Fourteen miles west of Amarillo is the old settlement of Bushland, Texas, established as a station on the Chicago, Rock Island, and Gulf Railway. Named for Chicago real estate baron, William Henry Bush, who owned the Frying Pan Ranch, Bush donated the land for the townsite and the railroad right-of-way. The townsite was dedicated by Bush and an associate named S. H. Smiser on July 3, 1908, and the settlement was named Bush Stop. In January 1909, the post office opened soon a few farmers and ranchers began to settle there.
A couple of years after its beginning, William Bush’s wife determined that the town’s name did not properly represent the family and soon talked the train station master into repainting the west walls of the depot with the name “Bushland.”
Though Bushland never became the booming farming community that Bush had envisioned, it built a church in 1917 that continues to conduct services today. By the 1920s, the population had grown to approximately 175, and the town supported four businesses and an elementary school. By the 1960s, the town’s population had dropped to about 130, which it continues to maintain.
Few remnants of the old Mother Road can still be spied in this small town.
Wildorado, some 23 miles west of Amarillo on old Route 66, was named for nearby Wildorado Creek in 1900. Located along the old cattle trail from Tascosa to Canyon City, Wildorado was born when the Chicago, Rock Island, and Gulf Railroad marked it as a shipping point on the new line.
The town was first settled by Eugene Binford and John R. Goodman, who was already ranching in the area. When the post office was established in 1904, Goodman became its first postmaster. In 1908, the railroad was completed, and a townsite was laid out. An enterprising man, Goodman soon organized the Wildorado State Bank and built the Wildorado Hotel. The town’s first newspaper, the Wildorado Progress, began publication in 1909.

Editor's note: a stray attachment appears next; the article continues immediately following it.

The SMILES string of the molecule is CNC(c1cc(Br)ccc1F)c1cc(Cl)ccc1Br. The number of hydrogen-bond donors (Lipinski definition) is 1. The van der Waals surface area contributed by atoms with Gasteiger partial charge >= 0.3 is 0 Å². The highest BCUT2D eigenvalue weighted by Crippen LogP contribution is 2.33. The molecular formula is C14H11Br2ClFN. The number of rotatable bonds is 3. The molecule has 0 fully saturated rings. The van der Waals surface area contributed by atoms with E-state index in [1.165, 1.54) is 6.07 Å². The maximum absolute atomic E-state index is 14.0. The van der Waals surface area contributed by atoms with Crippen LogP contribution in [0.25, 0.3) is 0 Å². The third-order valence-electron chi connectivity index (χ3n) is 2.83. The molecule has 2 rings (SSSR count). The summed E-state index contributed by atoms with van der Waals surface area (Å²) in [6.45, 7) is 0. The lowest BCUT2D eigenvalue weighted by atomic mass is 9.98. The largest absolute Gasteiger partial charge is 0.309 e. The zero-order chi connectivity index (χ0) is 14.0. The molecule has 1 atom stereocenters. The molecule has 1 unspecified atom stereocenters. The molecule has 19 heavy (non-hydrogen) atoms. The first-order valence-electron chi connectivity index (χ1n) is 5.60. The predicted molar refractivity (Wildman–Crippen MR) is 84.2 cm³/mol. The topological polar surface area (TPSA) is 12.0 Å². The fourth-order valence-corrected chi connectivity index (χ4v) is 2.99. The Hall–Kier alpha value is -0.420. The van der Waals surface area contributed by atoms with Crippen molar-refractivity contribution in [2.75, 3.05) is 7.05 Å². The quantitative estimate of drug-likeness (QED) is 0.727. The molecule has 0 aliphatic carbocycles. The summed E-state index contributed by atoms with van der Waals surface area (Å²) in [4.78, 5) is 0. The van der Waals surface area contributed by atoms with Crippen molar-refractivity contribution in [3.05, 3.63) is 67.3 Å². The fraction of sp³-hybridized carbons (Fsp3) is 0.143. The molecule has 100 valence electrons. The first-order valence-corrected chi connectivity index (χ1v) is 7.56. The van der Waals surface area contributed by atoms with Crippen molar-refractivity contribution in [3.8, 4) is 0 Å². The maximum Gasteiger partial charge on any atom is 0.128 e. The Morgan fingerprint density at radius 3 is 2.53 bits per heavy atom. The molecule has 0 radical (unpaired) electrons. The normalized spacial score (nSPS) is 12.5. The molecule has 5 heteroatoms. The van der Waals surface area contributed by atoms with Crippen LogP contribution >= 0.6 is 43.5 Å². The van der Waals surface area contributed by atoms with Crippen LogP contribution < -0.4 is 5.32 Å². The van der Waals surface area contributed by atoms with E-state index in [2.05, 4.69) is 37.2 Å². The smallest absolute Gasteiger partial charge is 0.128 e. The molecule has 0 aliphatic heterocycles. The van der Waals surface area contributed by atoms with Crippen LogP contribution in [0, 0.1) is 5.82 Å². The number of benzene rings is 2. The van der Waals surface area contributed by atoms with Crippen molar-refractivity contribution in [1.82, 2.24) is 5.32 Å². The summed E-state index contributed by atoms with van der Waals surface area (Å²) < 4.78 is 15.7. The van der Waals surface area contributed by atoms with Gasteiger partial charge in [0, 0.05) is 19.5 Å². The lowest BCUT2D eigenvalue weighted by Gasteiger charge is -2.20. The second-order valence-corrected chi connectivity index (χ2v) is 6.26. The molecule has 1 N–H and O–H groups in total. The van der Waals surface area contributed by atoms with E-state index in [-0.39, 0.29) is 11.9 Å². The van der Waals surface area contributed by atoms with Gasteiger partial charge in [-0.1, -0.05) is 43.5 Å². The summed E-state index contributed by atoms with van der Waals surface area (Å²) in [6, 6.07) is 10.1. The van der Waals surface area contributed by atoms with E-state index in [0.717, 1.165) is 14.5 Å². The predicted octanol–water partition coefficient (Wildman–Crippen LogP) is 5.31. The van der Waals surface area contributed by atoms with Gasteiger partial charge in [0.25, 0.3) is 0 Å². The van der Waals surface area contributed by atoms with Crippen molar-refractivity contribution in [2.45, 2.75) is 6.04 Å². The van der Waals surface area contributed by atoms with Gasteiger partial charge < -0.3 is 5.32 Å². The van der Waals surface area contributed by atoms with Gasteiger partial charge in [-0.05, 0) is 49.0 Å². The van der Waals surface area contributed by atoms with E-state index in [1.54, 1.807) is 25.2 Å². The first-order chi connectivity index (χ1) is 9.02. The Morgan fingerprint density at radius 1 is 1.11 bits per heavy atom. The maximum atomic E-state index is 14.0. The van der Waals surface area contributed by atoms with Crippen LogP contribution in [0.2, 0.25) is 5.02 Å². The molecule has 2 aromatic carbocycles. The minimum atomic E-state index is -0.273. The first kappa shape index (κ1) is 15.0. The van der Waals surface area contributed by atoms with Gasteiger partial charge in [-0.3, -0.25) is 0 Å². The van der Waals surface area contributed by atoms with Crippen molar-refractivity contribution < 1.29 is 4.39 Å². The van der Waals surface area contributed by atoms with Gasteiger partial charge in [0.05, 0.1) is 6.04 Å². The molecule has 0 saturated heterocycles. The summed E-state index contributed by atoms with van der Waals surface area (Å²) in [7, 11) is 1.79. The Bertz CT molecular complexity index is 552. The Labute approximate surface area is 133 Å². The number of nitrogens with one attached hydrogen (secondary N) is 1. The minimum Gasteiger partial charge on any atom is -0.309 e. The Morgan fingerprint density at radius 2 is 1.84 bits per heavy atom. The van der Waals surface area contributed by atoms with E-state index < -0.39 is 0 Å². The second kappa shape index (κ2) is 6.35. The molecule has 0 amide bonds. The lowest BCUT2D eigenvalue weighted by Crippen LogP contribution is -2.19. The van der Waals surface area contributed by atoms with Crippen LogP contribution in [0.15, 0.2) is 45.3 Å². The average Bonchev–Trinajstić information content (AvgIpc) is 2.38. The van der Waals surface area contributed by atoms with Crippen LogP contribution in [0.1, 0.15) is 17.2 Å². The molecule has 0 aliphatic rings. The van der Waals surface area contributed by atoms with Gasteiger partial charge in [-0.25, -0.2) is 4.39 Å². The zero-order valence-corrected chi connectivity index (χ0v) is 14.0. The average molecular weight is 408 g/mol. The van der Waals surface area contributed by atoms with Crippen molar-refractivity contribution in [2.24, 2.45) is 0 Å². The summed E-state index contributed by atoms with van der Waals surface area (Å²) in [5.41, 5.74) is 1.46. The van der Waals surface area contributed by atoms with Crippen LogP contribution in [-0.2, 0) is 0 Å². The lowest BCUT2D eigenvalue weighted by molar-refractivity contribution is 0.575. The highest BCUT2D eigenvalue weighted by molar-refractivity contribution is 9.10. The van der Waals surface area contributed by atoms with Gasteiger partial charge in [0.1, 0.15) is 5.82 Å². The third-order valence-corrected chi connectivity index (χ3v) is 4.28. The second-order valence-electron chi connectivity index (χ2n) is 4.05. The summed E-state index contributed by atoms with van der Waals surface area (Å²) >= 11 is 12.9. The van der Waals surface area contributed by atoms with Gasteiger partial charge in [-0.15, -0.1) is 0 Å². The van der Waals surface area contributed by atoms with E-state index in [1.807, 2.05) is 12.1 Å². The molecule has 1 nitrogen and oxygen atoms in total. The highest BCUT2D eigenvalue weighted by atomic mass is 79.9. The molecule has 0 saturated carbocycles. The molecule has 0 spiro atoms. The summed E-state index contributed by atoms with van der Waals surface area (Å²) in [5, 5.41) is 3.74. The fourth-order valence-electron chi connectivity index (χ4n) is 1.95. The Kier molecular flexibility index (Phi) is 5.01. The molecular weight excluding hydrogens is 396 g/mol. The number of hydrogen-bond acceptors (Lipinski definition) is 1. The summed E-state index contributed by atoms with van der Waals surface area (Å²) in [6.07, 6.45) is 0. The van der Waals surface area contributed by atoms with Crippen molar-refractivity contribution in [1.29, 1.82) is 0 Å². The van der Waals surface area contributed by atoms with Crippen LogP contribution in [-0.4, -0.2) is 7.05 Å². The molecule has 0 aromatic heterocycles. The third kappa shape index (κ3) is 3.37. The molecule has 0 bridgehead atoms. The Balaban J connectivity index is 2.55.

As the town began to grow, many small ranchers and farmers were attracted to the area. By 1915, Wildorado had telephone connections, a grocer, a general store, a lumber company, a blacksmith, a hardware store, a school, two churches, and a population of 100.
During the dust bowl days of the late 1920s and early 1930s, Wildorado suffered along with the rest of the Midwest as crops were ruined by drought, and many a pioneer gave up and headed West to escape the blinding dust storms. Along with numerous refugees from Oklahoma, these desperate folks loaded up their belongings seeking a better life, and headed down the newly founded Route 66.
To make matters worse during this time, the state bank, the grain elevator, and the mercantile store were robbed and burglarized several times by even more desperate men from nearby Borger, Texas. It got so bad that on January 29, 1928, it made national headlines when the Syracuse Herald in New York ran a headline stating: “Wildorado — Texas Town Plundered So Many Times That Six Shooters No Longer Terrorize.” The article continued to say that the Wildorado State Bank “has been robbed eight times in the last three years, and the general store next door has been visited by bandits so frequently that the proprietors have lost count of the number of times they have looked down revolver barrels.”
By 1936, the one-time settlement with a bright future had been reduced to seven businesses and a population of just a little more than 50. However, after World War II, when travel became a popular pastime, Wildorado responded with services along the Mother Road, and its population grew to more than 200 by the late 1950s.
Seemingly doomed, Wildorado suffered another blow when I-40 barreled through town, and all of the businesses on the south side of old Route 66 were destroyed to make way for the superhighway. These businesses included: Wildorado Bank, Rodeo Café, Pop Well’s Station & Café, Dee McDade’s Texaco, Davis Mercantile/Post Office, A.F. Moore’s 66 Dealership, and Tapscott Mobil Station. However, the Royal Inn Motel remained open for travelers until late December 2015, when most original structures burned in an apparent electrical fire. It is one of the last original Route 66 businesses in Wildorado.
Today the town hangs on as a Feedlot settlement with its accompanying aroma and farm trucks rolling through its old streets. About 180 people continue to live in this town, which still retains some picturesque glimpses of the once busy Route 66.
On Old Route 66, it doesn’t take long for things to change.